Unlike Microsoft, Nintendo and Sony in later decades, the hardware manufacturers lost the exclusive control of their platforms' supply of games. This led to a flood of lower-quality third party titles. Activision was co-founded by four Atari employees in 1979, who left the company because Atari did not allow credits to appear on the games and did not pay employees a royalty based on sales. Atari quickly sued to block sales of Activision's products, but lost the case in 1982. This court case legitimized third party development, and companies as ill-prepared as Quaker Oats rushed to open video game divisions, much to the amazement of both Wall Street and consumers. Unlike Activision, they did not have top designers to create the games.

Video games, like toys, are sold through stores on a model that is close to one of consignment. If a title does not sell, it is returned to the publisher for credit, and the store gets a different title in return. The process is repeated until the goods are sold.

The rush to market of so many substandard games by poorly prepared publishers in 1982 flooded the market. When stores went to return goods to these new publishers, the publishers had neither new products nor cash to refund the retailers' money. Many, like Games by Apollo and the ill-fated Quaker Oats games unit (US Games), quickly folded. Inside Mattel, one Intellivision sales executive explained the problem by saying, "Two years of products have been pushed into the channel in one year, and there's no way to re-balance the system."

Unable to return the unsold games to defunct publishers after Christmas, 1982, toy stores marked down the titles and placed them in discount bins and sale tables. Where the typical game of 1982 cost $34.95 -- a higher price point than 2002 when adjusted for inflation -- the discount bins quickly settled on the price of $4.95 per game. By June of 1983 the market for games at $34.95 had plummeted, since consumers' trips to the store were beginning and ending at that discount bin.

The result was a massive shakeout of the industry. Console manufacturers Mattel, Magnavox, and Coleco all abandoned the video game business. While the largest of the third-party cartridge makers, Activision, survived for several more years (thanks to their support of various computer platforms), most of the smaller software development houses that had sprung up supporting the Atari 2600 closed. Activision eventually faded as well, although its name and assets were purchased by a new management team who built a new, highly successful company based on the old brand.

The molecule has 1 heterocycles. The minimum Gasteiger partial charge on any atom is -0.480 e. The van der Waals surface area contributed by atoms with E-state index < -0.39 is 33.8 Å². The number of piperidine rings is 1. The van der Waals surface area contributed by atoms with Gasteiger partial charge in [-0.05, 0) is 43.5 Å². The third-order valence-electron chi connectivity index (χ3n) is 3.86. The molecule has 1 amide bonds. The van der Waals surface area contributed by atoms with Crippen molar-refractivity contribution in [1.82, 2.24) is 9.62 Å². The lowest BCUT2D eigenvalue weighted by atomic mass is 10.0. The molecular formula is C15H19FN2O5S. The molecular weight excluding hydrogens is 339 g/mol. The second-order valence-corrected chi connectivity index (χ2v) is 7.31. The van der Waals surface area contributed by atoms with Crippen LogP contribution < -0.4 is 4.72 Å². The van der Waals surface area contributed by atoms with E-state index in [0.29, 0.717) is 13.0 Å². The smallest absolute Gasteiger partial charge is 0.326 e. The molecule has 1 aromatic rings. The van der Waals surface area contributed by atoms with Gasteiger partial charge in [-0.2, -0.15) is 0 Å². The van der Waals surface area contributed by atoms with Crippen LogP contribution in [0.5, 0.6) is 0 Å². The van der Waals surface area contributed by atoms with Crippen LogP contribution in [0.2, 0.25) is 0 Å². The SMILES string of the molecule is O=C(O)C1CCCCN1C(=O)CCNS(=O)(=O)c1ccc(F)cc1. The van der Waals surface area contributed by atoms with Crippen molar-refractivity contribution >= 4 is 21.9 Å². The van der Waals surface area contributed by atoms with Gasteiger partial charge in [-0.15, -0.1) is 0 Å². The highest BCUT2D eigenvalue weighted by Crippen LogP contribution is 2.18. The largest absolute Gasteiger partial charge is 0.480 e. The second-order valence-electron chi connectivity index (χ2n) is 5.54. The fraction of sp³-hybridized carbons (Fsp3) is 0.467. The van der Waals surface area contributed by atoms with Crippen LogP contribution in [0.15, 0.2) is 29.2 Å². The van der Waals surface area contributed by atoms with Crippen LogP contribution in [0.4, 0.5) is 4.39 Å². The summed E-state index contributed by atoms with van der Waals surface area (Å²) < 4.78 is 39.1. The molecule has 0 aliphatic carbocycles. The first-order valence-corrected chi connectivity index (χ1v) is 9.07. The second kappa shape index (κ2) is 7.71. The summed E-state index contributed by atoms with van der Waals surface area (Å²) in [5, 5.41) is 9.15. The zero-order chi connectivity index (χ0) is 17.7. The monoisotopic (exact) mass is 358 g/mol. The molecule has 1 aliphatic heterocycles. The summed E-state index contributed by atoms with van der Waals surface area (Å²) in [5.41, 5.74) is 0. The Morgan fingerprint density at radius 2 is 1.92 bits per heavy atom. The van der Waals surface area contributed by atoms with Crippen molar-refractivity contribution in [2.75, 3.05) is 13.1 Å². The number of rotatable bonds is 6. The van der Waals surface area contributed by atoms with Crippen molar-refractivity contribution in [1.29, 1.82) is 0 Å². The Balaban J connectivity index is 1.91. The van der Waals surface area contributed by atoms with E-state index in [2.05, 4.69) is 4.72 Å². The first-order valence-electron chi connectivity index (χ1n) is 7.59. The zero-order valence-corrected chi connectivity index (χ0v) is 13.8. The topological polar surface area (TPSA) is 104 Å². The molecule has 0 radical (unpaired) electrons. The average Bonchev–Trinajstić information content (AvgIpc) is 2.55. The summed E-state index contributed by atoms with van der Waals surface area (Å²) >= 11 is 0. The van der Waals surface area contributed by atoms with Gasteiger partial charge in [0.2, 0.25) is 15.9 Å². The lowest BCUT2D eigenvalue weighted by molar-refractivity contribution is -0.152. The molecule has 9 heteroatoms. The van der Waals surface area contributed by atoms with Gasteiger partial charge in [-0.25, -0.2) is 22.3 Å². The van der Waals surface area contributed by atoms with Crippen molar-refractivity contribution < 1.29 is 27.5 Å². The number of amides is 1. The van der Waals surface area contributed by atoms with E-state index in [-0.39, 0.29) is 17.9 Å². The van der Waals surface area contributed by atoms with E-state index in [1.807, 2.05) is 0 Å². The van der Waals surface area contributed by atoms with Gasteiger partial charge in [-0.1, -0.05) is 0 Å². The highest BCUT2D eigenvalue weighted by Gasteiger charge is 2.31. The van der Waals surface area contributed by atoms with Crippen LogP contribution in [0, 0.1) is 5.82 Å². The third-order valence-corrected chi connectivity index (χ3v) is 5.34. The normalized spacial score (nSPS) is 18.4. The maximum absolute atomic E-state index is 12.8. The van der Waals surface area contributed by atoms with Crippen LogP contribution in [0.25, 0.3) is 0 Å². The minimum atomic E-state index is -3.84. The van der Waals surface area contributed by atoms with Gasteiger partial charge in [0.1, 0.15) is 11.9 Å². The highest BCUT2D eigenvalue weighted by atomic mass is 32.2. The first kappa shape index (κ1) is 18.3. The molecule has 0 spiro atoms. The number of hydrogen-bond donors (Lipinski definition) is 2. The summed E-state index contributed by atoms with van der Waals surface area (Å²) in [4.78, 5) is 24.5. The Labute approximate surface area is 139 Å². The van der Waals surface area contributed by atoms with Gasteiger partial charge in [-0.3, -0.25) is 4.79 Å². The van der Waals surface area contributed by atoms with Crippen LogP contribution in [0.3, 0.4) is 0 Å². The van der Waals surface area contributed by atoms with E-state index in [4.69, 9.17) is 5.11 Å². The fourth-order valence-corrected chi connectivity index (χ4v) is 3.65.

Computer sales were also affected, as the Coleco Adam, TI-99/4A, and the line of Timex-Sinclair computers were withdrawn from the U.S. market, along with a number of other smaller players. Atari nearly went bankrupt and was sold off by its parent company Warner Communications (now part of AOL Time Warner). It was worth noting Mattel returned to the market briefly, years later, with its acquisition of The Learning Company in 2000, only to divest it to the Gores Corporation less than two years later.

The crash had two long-lasting results. First, dominance in the home console market shifted from the United States to Japan. When the video game market recovered in 1987, the leading player was Nintendo's NES, with a resurgent Atari battling Sega, also of Japan, for the #2 spot. Atari never truly recovered, and finally stopped producing game systems in 1996.

A second highly visible result of the crash was the institution of measures to control third-party development for video game consoles. This allowed console manufacturers to cash in on the success of third-party developers, since the console manufacturer received a royalty on every copy of a game sold for its console, and it also gave the console manufacturers control over shoddily produced third-party games that could taint the consoles' reputation.

Some game enthusiasts consider 1983 a peak time in the history of arcade games, the home video game consoles' bigger stand-alone brethren located in diners, shopping malls, and video arcades. For example, the first real-time 3D arcade game was created that year (called I, Robot).